Digital technologies have reached a degree of maturity that allows their use across a wide range of economic sectors in manufacturing as well as in service industries. According to the 2010 edition of the European Working Conditions Survey (EWCS), more than 50% of the EU workforce use ICT in their daily work, with individual EU Member States reaching rates above 85%. Services sectors are identified as the heaviest users of ICT (for instance, more than 90% of finance employees using ICTS in their daily work), which is to be seen as a natural consequence of the increasing digitalisation of many services – such as eBanking, eCommerce, and online media.
Health and related sectors are a central aspect of human existence and thus attract particular attention of citizens. The sectors of biomedical engineering and the medical and care services industry – including research and development – are among the fastest growing industrial areas, in terms of turnover as well as employment. Under biomedical engineering we understand the bridging between methods of engineering and medicine and biology for diagnostic and therapeutic measures in healthcare – including, among others, biologics and biopharmaceuticals, pharmaceutical drugs, various types of devices for chemical or biological analysis or processing as well as the development of medical equipment and technology for cure, treatment and prevention of disease. The combination of research and development, engineering and industrial production, and medical and care services is particularly important.
In July 2013, the EESC has adopted an Opinion on Industrial policy in which industrial policy was qualified as a Growth initiative with great potentials. Following up the Opinion it is suggested to discuss somewhat underestimated aspects of the on-going industrial cycle that are vital for future growth and jobs, entailing huge consequences for (manufacturing) industry. It is about the impact of services, digitalisation, ICT and new variations in the same framework - such as 3D printing and other applications (ICT-plus) - on the industrial processes. Services are an increasing part of the European economy, and creating more jobs than manufacturing. The ICT-industry itself is growing in Europe by 10% annually. Services and ICT-plus have huge socio-economic and political implications.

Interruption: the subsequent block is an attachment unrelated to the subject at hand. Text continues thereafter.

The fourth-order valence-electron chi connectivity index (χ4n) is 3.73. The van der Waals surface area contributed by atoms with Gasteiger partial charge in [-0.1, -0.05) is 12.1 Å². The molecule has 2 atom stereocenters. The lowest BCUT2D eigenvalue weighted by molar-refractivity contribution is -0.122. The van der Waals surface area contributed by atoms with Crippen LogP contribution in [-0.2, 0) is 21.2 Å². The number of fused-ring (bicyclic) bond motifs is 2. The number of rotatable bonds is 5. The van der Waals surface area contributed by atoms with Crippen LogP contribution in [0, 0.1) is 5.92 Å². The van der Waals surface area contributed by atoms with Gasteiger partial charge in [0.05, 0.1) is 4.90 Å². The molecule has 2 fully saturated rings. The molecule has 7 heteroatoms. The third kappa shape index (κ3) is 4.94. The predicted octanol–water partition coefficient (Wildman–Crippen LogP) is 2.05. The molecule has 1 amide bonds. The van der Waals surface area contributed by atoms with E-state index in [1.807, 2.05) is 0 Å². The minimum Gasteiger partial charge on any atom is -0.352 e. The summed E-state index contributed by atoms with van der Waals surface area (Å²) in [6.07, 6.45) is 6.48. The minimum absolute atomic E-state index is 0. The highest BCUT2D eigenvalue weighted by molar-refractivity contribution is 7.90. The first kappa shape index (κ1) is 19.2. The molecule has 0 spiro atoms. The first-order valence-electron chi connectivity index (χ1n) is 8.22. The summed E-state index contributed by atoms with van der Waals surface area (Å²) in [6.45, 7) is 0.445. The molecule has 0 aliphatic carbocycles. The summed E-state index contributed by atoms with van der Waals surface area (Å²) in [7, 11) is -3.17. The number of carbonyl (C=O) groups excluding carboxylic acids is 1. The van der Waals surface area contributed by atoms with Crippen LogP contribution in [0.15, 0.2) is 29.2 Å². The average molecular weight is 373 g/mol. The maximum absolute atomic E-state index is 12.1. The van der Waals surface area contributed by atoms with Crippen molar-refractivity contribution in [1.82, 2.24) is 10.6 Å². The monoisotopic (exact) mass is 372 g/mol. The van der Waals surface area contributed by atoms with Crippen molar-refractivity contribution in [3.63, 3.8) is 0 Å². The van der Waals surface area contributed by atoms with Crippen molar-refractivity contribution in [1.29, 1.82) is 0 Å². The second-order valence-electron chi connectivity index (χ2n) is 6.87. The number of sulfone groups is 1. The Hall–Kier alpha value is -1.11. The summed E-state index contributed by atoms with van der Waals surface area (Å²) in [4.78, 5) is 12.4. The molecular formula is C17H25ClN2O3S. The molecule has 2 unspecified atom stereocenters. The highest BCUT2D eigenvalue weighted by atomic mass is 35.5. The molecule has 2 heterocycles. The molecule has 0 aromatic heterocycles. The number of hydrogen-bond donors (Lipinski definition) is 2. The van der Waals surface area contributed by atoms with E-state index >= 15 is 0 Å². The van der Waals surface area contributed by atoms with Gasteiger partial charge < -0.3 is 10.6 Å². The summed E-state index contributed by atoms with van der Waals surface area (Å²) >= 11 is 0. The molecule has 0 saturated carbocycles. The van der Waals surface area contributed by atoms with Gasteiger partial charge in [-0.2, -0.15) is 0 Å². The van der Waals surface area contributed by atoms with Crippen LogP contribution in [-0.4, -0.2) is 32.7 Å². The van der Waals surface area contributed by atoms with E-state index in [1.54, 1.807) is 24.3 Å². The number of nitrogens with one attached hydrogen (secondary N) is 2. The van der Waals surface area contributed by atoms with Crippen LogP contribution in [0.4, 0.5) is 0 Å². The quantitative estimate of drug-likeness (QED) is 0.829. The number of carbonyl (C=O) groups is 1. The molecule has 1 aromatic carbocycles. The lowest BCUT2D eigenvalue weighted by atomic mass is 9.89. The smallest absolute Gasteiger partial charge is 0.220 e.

This exploratory opinion, requested by the Lithuanian presidency, sheds light on the specific contribution that State-owned enterprises can make to the EU's competitiveness. It pinpoints the specific challenges that exist in this area for EU policy and the European institutions. As part of its consideration of the way in which public undertakings could contribute more to the EU's economic recovery and competitiveness, the Committee has addressed the issue of Europe's Services of General Economic Interest in a number of opinions. The EESC also raises the question of the economic activities of the EU's executive agencies, wondering if they are truly independent, while their tasks and responsibilities lead them to be directly involved in socio-economic activities.
The EESC welcomes the Commission proposal but highlights the fact that it can only be one component of dedicated financial instruments for social businesses. The Committee reminds the Commission that some elements of the proposal have to be clarified in order to allow such funds to be successful, both for the financial community and for the final beneficiaries.
The EESC welcomes the actions proposed by the Commission to develop tools to improve awareness of the sector and the visibility of social enterprise and is pleased to note that the Commission has taken on board several points from its exploratory opinion on the same issue. The EESC calls on Member States to develop national frameworks for the growth and development of that kind of enterprise.